What are spousal agreements and how do they work?
Spousal Agreements are a productive way for parties to agree upon matters before, during, or after marriage.
In other words, it is a legally binding and enforceable contract two individuals sign to avoid conflicts during a separation or divorce.
What types of things are typically included in a spousal agreement?
There are a number of things commonly found in spousal agreements but there are also things that may be specific to your marriage like a family ring, business ownership, or even an individual trademark.
Some of the more common things included in a spousal agreement include:
- Equitable distribution
- Property distribution
- Post-separation support and alimony
- Child custody
- Child support
By memorializing these things in a legally binding and enforceable document, many of the issues will not have to be battled out in court in front of a judge.
In a tumultuous situation, Spousal Agreements keep the decision making control between the parties and often allows for a more amicable end result.
Why would a couple need to sign a spousal agreement?
Many times, people associate spousal or prenuptial agreements with a lack of trust and may even be offended if their spouse asks them to sign.
While we understand the hesitancy to start or continue a marriage when an individual asks you to sign a legal document outlining what will happen if a marriage ends, we also ask you think about the situation logically.
Many times, spousal agreements are simply put in place for a “what if” scenario. If one or both parties are busy individuals or travel frequently, finding time to dispute and distribute certain assets may be difficult.
Another scenario is if one party makes or has ownership of significantly more money, property, or other assets. We have all heard of the marriages that end after just a short period of time and at the very least appear to be a relationship built on money instead of love.
Other reasons why couples may sign a spousal agreement include:
- One person makes or has significantly more money or personal assets
- Both parties have verbally agreed to separate and have come to an agreement upon how assets will be divided
- Certain assets have more physical or emotional value to an individual
- One individual owns or has ownership in a business
What is the difference between a prenuptial agreement and a spousal agreement?
Most people are familiar with the term “Prenuptial Agreement” (also known as Prenups or Premarital Agreements), and your understanding of the term may sound like it is identical to a spousal agreement.
The word prenuptial literally means “occurring before marriage”, so when a prenuptial agreement is signed, it is always signed before two individuals get married. Like a spousal agreement, a prenuptial agreement can be modified before, during, or after marriage.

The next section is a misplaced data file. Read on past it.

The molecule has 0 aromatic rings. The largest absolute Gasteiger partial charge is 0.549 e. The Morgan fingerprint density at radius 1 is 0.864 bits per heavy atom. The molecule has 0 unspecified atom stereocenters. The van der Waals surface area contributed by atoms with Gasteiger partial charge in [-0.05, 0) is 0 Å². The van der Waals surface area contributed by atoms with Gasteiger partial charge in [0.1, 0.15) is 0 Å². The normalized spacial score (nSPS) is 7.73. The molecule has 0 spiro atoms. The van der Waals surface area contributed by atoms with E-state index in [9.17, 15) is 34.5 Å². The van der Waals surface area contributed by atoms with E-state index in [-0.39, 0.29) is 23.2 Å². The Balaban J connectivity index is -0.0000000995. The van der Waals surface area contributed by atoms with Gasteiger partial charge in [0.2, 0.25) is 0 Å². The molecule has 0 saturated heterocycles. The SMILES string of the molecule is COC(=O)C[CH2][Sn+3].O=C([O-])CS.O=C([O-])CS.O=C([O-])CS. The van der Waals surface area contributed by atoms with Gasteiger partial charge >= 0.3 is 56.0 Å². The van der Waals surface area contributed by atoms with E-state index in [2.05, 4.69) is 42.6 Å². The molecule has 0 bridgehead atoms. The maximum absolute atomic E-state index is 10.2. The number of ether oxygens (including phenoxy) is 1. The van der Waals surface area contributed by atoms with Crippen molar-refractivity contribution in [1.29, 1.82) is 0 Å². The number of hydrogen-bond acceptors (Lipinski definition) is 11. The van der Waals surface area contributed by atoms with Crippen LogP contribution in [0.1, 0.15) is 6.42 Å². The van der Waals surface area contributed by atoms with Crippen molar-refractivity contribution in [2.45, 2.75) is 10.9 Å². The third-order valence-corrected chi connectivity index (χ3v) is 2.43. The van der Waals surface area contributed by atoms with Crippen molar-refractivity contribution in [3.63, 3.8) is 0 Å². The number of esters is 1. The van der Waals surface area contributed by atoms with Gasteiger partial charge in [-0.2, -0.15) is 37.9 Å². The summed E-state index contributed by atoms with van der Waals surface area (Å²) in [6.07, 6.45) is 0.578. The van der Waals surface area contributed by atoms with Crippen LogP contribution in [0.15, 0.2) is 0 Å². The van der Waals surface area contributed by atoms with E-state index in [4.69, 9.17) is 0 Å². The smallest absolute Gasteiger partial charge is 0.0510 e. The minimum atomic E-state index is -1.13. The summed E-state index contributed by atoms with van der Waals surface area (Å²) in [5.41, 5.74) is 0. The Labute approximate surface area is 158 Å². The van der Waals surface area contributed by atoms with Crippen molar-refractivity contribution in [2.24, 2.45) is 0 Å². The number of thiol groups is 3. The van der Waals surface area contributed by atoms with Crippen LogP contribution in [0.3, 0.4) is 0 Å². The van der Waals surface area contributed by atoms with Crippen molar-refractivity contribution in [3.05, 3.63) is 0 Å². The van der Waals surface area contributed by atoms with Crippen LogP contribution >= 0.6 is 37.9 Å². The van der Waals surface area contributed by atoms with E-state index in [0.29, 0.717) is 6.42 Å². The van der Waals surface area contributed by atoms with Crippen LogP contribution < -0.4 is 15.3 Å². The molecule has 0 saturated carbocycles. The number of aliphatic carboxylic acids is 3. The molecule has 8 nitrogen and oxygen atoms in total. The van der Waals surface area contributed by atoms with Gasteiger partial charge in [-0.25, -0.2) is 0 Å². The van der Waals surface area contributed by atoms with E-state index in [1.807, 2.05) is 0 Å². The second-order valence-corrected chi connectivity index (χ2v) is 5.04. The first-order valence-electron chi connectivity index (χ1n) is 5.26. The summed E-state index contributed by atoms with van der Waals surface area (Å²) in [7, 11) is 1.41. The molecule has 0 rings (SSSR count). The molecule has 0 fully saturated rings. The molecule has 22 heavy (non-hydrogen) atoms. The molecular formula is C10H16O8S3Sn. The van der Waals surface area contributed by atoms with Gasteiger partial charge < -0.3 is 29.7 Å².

A spousal agreement is essentially the same thing as a prenuptial agreement, however, if you were to create an agreement before the marriage takes place, it would not be called a prenuptial agreement.
What are North Carolina’s laws regarding Spousal and Prenuptial Agreements?
Like every contract, the agreement must be signed by both parties for it to be legally binding. North Carolina requires both parties to sign the spousal agreement for it to be valid.
North Carolina’s Uniform Premarital Agreement Act is a statute that governs how prenuptial/spousal agreements are handled in the state.
The Act states that prenuptial agreements becomes valid upon marriage and must be signed by both parties.
What can be covered in a prenuptial agreement in North Carolina?
Some of the things that can be covered in a prenuptial agreement in NC include:
- Rights to property and financial income
- Rights to buy, sell, trade, or manage properties
- Rights to make a will, trust, or other arrangement
- Ownership rights to a life insurance policy
- Alimony and spousal support
- And “Any other matter, including their personal rights and obligations, not in violation of public policy or a statute imposing a criminal penalty“
Child support and child rights can NOT be, in any way, adversely affected by a premarital agreement in North Carolina.
Do I have to hire an attorney for a prenuptial or spousal agreement in North Carolina
You are not required by law to have an attorney draft or certify a prenuptial or spousal agreement in the State of North Carolina.
However, divorce attorneys with experience in property distribution, alimony, and other family law matters will be able to help make sure you are completely covered. If something is worded incorrectly or you do not understand parts of the document, it could cause a lot of trouble down the road.
Finding the best spousal agreement attorney in Charlotte, North Carolina
Waple & Houk’s Charlotte, North Carolina divorce attorneys are very versed in the governing law of such Spousal Agreements, requisites for the validity of the agreements, and enforceability of the agreements.
We work with you throughout the entire process from negotiating on your behalf to document drafting to the signing of the Agreement.